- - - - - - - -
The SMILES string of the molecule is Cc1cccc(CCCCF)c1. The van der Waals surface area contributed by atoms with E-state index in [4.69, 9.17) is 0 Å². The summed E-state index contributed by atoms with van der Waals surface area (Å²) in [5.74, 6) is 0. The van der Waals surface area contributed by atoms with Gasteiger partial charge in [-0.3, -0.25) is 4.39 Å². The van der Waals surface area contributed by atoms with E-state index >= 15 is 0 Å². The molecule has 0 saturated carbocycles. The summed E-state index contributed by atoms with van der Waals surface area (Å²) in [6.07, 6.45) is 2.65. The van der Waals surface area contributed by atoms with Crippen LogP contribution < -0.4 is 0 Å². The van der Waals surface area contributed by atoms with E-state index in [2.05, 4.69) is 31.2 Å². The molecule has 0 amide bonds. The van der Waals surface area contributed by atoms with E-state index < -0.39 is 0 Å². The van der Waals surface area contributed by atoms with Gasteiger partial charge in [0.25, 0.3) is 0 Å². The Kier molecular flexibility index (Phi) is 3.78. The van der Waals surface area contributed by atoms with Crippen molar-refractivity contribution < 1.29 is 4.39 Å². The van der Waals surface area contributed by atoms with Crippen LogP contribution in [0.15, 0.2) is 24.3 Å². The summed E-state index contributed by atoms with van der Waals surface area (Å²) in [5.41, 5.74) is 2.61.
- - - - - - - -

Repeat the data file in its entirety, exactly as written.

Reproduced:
The SMILES string of the molecule is Cc1cccc(CCCCF)c1. The van der Waals surface area contributed by atoms with E-state index in [4.69, 9.17) is 0 Å². The summed E-state index contributed by atoms with van der Waals surface area (Å²) in [5.74, 6) is 0. The van der Waals surface area contributed by atoms with Gasteiger partial charge in [-0.3, -0.25) is 4.39 Å². The van der Waals surface area contributed by atoms with E-state index >= 15 is 0 Å². The molecule has 0 saturated carbocycles. The summed E-state index contributed by atoms with van der Waals surface area (Å²) in [6.07, 6.45) is 2.65. The van der Waals surface area contributed by atoms with Crippen LogP contribution < -0.4 is 0 Å². The van der Waals surface area contributed by atoms with E-state index in [2.05, 4.69) is 31.2 Å². The molecule has 0 amide bonds. The van der Waals surface area contributed by atoms with E-state index < -0.39 is 0 Å². The van der Waals surface area contributed by atoms with Gasteiger partial charge in [0.25, 0.3) is 0 Å². The Kier molecular flexibility index (Phi) is 3.78. The van der Waals surface area contributed by atoms with Crippen molar-refractivity contribution < 1.29 is 4.39 Å². The van der Waals surface area contributed by atoms with Crippen LogP contribution in [0.15, 0.2) is 24.3 Å². The summed E-state index contributed by atoms with van der Waals surface area (Å²) in [5.41, 5.74) is 2.61.